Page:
To Our Graduates
First and most importantly, con-GRAD-ulations! I am so proud to see you all headed off to college! But, just like your parents I assume, I am not quite ready to let go without giving a bit of advice.
All the little habits we have instilled in you during your years of work with The Ladder Method were not meant to just get you through Middle School and High School; they are meant to give you the confidence, the self-esteem and the best tool box necessary to achieve whatever you want from college and beyond.
“But How do I survive this crazy, scary time of change?!”
Okay here are the best tips that I wish I had known when I went off to Cornell way back in 1995!
Tip 1: Don’t Get Caught Up In The Freedom
When you first get to college and get the schedule for your first classes, you’ll probably notice: Look at all of my free time! In High School, you probably had classes with nightly homework, and frequent tests, quizzes or papers. Most college classes are not like this! You might have just a midterm and a final, or just a couple papers.
This might look like it offers you more freedom, and it does! Freedom to start earlier on these major projects. Less frequent assignments mean that they are worth a very large percentage of your grade! At the beginning of college, it can be tempting to see these less packed class schedules and use that time to be social. That’s great, but DO NOT forget to organize yourself early for these big assignments, and continue to study.
Tip 2: Read, Read and Read more
Unlike high school where your teachers gave you power points, there are no more power points! You are expected to take thorough notes in class! Your professors will expect a lot of independence and independent thinking.
Also, there is no “homework” assigned like high school. Instead, your professor will expect that you do the reading—nightly. That is your homework! The most important thing you can do to stay on top of your work in college is do all your reading, and outline and review the chapters. Just taking lecture notes is not enough: college exam questions are drawn from the readings, and professors expect you to do all of it! Luckily for you, you know exactly how to read, outline and master a chapter, because we taught you how to do it! You got this.
Tip 3: Remember What You Love
One of the most exciting parts of college is that you control your own time. In high school, you have scheduled classes, scheduled sports practices, scheduled extracurricular activities, and that’s all on top of enough homework to take up most of your “free” time. We’re amazed that you did it all!
It’s possible for all of those things to continue in college, but there is one key difference: it’s your choice. You can choose to do everything, but also, more dangerously you can choose to do fewer things. There’s no shame in taking things off your plate to offer more time for self-care, but remember the things you do that are self-care! If you relaxed by painting or playing an instrument, bring that stuff with you and make the time! Part of having freedom is having the freedom to do things that bring you joy.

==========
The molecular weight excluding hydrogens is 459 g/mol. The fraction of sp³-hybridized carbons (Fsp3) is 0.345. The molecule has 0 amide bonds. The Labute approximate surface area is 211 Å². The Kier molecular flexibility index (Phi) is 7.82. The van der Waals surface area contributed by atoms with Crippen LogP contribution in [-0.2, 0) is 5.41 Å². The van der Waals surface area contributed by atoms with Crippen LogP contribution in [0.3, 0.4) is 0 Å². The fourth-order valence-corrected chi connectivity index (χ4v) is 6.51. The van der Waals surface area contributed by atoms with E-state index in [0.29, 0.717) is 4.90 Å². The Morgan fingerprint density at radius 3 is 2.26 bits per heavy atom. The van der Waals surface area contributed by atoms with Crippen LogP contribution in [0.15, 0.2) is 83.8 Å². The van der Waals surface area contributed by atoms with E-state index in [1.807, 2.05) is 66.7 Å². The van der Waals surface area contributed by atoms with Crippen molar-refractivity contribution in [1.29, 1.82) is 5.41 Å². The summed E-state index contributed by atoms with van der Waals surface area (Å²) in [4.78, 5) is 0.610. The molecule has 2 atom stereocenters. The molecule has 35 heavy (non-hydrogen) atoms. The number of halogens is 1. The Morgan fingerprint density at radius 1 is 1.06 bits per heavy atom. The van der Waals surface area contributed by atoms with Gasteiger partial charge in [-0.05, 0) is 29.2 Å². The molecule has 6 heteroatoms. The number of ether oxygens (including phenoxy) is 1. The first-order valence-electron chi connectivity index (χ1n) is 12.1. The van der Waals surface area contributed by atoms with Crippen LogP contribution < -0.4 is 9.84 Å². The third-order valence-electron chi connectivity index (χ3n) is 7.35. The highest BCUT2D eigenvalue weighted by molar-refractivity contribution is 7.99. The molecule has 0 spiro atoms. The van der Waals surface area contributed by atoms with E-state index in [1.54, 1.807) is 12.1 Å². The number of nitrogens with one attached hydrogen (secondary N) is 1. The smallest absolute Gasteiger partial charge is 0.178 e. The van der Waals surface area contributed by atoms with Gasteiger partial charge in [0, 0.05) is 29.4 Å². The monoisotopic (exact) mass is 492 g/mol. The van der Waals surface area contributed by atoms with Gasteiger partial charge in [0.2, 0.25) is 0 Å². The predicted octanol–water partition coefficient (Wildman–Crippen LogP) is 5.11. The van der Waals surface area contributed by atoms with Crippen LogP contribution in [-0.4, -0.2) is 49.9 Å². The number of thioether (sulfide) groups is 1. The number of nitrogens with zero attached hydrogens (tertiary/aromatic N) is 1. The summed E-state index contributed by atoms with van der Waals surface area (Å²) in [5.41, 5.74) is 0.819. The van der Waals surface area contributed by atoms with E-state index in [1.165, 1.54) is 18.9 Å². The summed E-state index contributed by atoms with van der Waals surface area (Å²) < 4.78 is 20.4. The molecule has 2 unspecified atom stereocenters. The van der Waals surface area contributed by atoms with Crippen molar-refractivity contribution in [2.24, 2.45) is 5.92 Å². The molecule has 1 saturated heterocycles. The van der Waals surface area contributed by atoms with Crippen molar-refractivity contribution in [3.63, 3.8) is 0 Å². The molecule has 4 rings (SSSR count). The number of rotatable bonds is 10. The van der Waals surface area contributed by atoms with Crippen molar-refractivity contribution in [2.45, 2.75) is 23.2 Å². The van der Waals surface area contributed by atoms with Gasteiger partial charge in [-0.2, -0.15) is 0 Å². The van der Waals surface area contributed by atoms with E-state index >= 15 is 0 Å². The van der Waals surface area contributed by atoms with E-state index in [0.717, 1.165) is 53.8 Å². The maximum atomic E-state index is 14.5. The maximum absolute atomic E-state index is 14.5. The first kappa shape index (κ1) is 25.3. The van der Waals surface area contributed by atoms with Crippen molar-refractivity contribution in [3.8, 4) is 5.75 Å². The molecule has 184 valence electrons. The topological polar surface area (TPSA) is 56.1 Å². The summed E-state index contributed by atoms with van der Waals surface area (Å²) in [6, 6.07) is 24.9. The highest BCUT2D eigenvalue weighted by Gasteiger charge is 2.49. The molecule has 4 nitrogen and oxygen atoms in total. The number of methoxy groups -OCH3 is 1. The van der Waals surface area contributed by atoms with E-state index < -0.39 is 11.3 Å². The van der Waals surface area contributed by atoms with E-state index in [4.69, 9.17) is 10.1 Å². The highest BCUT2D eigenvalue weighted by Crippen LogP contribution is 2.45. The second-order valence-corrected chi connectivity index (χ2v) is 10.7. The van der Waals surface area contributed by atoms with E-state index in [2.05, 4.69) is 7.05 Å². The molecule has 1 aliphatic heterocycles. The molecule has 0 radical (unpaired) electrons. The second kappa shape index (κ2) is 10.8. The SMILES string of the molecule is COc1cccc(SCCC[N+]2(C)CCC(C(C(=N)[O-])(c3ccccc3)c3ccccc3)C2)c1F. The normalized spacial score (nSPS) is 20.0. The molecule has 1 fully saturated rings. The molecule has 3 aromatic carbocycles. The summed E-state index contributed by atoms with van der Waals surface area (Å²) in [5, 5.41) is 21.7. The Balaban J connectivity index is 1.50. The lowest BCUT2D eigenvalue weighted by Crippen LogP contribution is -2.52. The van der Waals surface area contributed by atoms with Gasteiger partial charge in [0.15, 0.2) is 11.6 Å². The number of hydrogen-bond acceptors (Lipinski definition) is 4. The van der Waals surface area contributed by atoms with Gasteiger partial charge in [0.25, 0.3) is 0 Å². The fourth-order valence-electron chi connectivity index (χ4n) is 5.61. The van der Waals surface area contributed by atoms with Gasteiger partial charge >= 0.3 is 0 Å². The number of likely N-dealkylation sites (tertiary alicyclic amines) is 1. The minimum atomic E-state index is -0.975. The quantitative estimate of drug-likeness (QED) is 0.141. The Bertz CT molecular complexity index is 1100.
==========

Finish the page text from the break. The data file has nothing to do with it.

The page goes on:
Tip 4: Balance Your Load
A weird thing about college, particularly at a prestigious school, is that it can start to seem like people are bragging about doing as much work as possible. You’ll hear things like “Oh man, I have 5 projects due next week,” or “I haven’t slept in three days!” These are not impressive facts: they are signs of poor organization and load management. If you schedule out your time and class schedule effectively, you can plan out your study time and extracurriculars in a way that works in time for important things, like dinner and sleep. There’s no glory in overworking yourself, and it only leads to anxiety and stress.
Tip 5: Be Yourself
This is our most cliche piece of advice so far, but you’d be surprised how hard it will be to follow. There is a lot of pressure at the beginning of college to present yourself in a way that seems “cool,” or that will help you “fit in.” Nearly every first year college student has struggled with this, and they all realize the same thing: the best way to “fit in” is to find a community that accepts you for who you are.
Colleges are big places, which an unbelievable mix of people and stories. There is absolutely a group of people on any campus who are going to think that you, YOU, just as you are, are the person they’ve been looking for. They may not find you right away, and you may not find them. Sometimes it takes time, maybe even a semester or two. But they’ll never find you if you’re putting on a mask to impress the first people you meet.
I have watched all of you grow and mature (from afar) into incredible young people. I just hope with all of my heart that we given you all the skills you need to succeed in this exciting new chapter. We’re so proud of you, and look forward to hearing about all of your achievements (don’t forget us when you’re famous!)
Good Luck! Ps if you ever need us, we are always here.
Founder (and your old tutor)
The Ladder Method